Barry Rubin: on institutional racism, real and imagined

This is one of the most powerful pieces I’ve read in quite a while.  Rubin’s post, “What Threatens Peace: A Mountain of Hate or A Few Nasty Words”, goes to the heart of the simultaneous phenomena of the West’s masochism, and hyper self-criticism, on one hand, and their willful blindness to vile, institutional (and quite normative) racism and hate in the Arab world on the other. It is quite an understatement to note that this dynamic is consistently on display at the Guardian – and other progressive media – and represents, I fear, a profound threat to the future of liberal democracy in the world. The biggest threat faced by the U.S., Europe, and Israel is not of a military nature, its more a matter of the gradual  – indeed almost imperceptible – erosion of self-confidence in the fundamental righteousness of our cause.  As Ronald Reagan once said:

“Freedom is never more than one generation away from extinction. We didn’t pass it to our children in the bloodstream. It must be fought for, protected, and handed on for them to do the same…”

From: The Rubin Report

“About twenty-five years ago I had my great success in affecting mass media coverage of the Middle East in one newspaper for one day. I had been complaining to a New York Times correspondent, who was briefly covering the Middle East beat, about the incitement, hatred, and extremism that appeared daily in the Arabic media was never mentioned in its Western counterpart.”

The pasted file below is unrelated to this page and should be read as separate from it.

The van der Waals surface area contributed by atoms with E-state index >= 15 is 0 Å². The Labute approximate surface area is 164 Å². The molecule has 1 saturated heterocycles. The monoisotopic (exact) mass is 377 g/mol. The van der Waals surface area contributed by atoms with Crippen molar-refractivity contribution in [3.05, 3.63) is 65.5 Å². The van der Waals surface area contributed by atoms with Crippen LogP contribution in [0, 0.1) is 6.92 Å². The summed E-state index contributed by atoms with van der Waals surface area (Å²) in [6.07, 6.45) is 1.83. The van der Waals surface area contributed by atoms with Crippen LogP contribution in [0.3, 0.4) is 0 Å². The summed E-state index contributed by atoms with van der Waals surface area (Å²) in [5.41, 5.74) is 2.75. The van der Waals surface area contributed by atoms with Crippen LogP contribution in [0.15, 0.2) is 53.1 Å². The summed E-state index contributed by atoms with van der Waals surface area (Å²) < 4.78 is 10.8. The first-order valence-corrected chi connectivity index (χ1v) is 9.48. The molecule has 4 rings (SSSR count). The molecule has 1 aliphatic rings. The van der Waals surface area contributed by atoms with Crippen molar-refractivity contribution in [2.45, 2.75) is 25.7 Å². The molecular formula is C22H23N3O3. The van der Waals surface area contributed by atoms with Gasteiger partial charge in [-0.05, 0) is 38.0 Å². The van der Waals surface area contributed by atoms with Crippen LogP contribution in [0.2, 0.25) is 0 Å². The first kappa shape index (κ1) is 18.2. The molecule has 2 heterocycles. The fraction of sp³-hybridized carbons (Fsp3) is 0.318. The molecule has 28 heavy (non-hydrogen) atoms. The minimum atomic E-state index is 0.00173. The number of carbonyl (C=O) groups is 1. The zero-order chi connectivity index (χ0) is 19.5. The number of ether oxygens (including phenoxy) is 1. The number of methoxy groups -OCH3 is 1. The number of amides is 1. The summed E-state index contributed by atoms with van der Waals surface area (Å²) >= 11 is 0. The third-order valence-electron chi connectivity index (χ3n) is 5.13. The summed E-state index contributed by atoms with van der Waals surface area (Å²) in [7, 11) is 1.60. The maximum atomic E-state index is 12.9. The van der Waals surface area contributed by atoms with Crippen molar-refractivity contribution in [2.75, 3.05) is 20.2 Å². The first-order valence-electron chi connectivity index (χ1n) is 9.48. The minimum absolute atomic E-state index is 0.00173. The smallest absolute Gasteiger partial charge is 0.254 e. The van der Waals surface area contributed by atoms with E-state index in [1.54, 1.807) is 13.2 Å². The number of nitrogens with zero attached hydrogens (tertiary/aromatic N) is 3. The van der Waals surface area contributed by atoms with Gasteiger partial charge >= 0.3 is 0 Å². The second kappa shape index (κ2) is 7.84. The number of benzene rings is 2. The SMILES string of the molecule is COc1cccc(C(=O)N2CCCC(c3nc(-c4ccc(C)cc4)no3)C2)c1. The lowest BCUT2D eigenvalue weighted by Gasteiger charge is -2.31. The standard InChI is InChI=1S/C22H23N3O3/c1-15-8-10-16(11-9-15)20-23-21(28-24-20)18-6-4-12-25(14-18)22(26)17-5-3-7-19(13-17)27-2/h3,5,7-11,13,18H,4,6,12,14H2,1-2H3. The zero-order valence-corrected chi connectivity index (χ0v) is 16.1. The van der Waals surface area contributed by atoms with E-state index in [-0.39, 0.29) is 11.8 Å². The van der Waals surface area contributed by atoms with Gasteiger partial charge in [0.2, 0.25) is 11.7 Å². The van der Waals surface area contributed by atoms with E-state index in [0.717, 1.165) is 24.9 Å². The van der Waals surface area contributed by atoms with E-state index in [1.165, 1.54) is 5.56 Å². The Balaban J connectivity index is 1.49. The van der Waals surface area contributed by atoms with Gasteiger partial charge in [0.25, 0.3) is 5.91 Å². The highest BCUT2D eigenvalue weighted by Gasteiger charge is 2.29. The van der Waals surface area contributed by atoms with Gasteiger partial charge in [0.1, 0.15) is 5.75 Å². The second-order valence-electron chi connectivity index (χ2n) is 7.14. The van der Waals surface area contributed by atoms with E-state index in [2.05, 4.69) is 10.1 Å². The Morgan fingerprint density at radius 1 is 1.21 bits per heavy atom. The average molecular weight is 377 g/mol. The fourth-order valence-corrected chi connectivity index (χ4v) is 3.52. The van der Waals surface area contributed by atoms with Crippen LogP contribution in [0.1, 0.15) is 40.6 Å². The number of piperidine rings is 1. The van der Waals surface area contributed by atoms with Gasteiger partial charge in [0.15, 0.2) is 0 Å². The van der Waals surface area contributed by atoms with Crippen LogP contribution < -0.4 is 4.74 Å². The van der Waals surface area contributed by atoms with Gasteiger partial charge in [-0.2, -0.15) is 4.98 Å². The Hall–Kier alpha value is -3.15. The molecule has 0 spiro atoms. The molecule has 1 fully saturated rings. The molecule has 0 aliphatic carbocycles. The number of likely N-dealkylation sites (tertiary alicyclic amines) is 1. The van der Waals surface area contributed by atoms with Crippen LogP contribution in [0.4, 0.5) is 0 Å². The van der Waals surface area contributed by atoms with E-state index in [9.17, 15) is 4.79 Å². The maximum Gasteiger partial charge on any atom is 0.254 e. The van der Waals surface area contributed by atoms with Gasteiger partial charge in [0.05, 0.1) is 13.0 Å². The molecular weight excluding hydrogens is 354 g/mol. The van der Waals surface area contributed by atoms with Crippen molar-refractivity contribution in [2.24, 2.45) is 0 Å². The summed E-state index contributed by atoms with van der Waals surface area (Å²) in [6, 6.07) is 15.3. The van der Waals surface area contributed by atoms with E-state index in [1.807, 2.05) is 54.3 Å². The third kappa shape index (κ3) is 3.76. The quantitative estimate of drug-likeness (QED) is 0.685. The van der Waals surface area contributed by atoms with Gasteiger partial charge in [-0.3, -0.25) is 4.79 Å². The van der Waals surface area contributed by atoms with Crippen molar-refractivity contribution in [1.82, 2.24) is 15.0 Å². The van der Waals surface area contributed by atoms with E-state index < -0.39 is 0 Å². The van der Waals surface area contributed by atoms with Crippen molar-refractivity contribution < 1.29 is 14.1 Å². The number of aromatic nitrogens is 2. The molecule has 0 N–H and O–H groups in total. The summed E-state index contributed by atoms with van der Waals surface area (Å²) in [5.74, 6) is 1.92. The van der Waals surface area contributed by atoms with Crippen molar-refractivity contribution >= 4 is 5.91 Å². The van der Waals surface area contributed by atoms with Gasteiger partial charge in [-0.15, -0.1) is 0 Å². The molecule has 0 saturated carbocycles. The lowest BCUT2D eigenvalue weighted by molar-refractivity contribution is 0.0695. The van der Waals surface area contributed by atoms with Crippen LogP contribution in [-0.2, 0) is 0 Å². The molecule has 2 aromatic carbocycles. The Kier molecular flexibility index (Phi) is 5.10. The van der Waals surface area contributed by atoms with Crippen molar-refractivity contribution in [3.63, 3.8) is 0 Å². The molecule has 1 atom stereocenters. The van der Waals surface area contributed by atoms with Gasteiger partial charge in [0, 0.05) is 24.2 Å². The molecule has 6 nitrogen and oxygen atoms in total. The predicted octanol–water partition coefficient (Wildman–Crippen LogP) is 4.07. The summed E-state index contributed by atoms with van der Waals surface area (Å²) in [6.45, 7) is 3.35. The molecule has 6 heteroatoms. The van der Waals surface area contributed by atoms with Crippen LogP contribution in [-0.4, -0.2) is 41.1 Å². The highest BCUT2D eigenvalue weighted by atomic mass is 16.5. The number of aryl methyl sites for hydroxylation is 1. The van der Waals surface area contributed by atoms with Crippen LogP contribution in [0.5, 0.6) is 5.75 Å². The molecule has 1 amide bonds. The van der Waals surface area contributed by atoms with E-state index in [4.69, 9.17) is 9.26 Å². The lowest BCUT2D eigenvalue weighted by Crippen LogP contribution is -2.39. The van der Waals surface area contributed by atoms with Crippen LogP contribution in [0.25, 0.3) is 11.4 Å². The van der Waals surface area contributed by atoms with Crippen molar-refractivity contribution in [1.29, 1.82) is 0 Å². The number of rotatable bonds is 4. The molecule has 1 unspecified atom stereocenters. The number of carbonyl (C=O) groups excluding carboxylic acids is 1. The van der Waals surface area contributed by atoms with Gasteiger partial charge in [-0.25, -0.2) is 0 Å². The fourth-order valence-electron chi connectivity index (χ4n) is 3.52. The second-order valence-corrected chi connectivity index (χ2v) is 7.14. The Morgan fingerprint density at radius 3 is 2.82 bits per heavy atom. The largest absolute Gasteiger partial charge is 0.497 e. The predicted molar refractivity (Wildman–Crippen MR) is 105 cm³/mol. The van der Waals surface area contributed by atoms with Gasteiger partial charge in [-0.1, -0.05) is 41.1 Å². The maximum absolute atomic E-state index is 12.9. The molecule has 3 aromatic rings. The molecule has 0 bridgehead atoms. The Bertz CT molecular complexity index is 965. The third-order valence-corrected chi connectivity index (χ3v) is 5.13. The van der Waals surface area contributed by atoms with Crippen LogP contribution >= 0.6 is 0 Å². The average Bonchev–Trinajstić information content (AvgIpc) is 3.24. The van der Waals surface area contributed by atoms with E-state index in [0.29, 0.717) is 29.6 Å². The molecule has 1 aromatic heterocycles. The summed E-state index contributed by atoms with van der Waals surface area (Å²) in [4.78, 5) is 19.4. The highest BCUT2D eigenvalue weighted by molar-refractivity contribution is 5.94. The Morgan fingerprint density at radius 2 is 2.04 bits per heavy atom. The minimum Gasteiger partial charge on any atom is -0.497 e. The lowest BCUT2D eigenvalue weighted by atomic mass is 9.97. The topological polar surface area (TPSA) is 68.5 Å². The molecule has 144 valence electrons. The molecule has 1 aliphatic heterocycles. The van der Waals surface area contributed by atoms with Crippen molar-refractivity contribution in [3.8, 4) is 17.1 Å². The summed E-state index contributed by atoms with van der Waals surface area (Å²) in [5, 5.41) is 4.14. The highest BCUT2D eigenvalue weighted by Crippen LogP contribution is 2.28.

“To his credit, he came over to my office. I took a big desk and spread over it a couple of dozen issues of the Foreign Broadcast Information Service (FBIS), a publication with which, in those pre-paperless days, I had filled whole bookcases. If you’ve never heard of FBIS it was a daily publication from the U.S. Department of Commerce that came out in different colored editions for each region of the world. All it did was translate radio and television programs along with some important speeches. Using or not using FBIS, for me, marked the difference between a serious researcher and a dilettante.”

“One after the other I showed him examples of the lies, the hatred, the calls for Israel’s destruction, the screams for blood and murder, the slanders against America that appeared in the most prestigious and widely circulated and official of Arabic-language publications. Impressed, he actually wrote an article on it that appeared on the front page.”

“That happened once. And this was in the days when journalistic standards meant something and newspapers actually focused on publishing the news rather than ideological guidance to direct people toward believing the proper things.”

“Day after day throughout the Arabic-speaking world, Iran, Pakistan, and beyond, in schools and mosques, in the speeches of leaders and oppositionists, in mass media, hatred of Jews and Christians, of the West and America, rises into the air. This structural hatred has consequences. The best single sentence I’ve heard on this comes from a Saudi woman who wrote that what the big Usama bin Ladin did, the little Usama bin Ladin learned in the Saudi schools.”

“This massive system of hatred and extremism—known to everyone who lives in the Middle East—is largely kept hidden from the West. Why?”

See the rest of the post here.

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